a happy little <rut>

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VicNicSor

Banned
Russian
Homer has been offered a new job with moving to a new place to live. Marge, his wife, is reluctant to.
MARGE: Homer, I don't want to leave Springfield. I've dug myself into a happy little rut here and I'm not about to hoist myself out of it.
HOMER: Just bring the rut with ya, honey. Come on. Take a look. [showing her a promotional film]
(The Simpsons)

I think that out of these two meanings of RUT ...

1. a situation that is boring and difficult to change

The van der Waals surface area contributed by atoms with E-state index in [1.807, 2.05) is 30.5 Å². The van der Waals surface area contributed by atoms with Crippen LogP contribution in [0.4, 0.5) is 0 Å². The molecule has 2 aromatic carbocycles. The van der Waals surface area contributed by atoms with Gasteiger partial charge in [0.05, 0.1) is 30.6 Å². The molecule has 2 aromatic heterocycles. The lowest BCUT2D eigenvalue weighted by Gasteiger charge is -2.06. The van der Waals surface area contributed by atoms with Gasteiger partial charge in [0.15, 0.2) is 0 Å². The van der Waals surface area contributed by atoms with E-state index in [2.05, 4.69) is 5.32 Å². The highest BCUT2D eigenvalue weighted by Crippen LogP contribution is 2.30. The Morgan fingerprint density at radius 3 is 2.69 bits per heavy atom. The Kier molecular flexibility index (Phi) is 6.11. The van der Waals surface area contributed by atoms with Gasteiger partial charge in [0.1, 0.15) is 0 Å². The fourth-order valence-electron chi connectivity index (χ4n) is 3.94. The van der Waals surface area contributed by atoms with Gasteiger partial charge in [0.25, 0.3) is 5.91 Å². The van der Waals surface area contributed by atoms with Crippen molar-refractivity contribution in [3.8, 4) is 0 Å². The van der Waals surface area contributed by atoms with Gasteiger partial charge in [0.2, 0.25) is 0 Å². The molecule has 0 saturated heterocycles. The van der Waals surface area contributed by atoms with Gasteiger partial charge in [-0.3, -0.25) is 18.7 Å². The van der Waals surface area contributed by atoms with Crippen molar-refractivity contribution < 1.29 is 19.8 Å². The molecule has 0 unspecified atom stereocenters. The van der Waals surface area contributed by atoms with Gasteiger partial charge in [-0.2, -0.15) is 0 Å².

2. a deep narrow mark in the ground made by a wheel

... it's the second one. Am I right?
Thank you.
 
  • Jason_2_toi

    Senior Member
    English-Scotland
    Obviously not.
    The 1st one is what's intended, though the allegory obviously came from the 2d. Doesn't necessarily have to be boring though. Or more exactly, boring is a perception.
     

    kentix

    Senior Member
    English - U.S.
    Yes, her true meaning is the first one and her reference to "hoist myself out of it" is a play on the second meaning. She's attempting some wit.

    When she says "rut" a better synonym might actually be "routine". But then, if you say "routine", the witty joke doesn't work. :)
     
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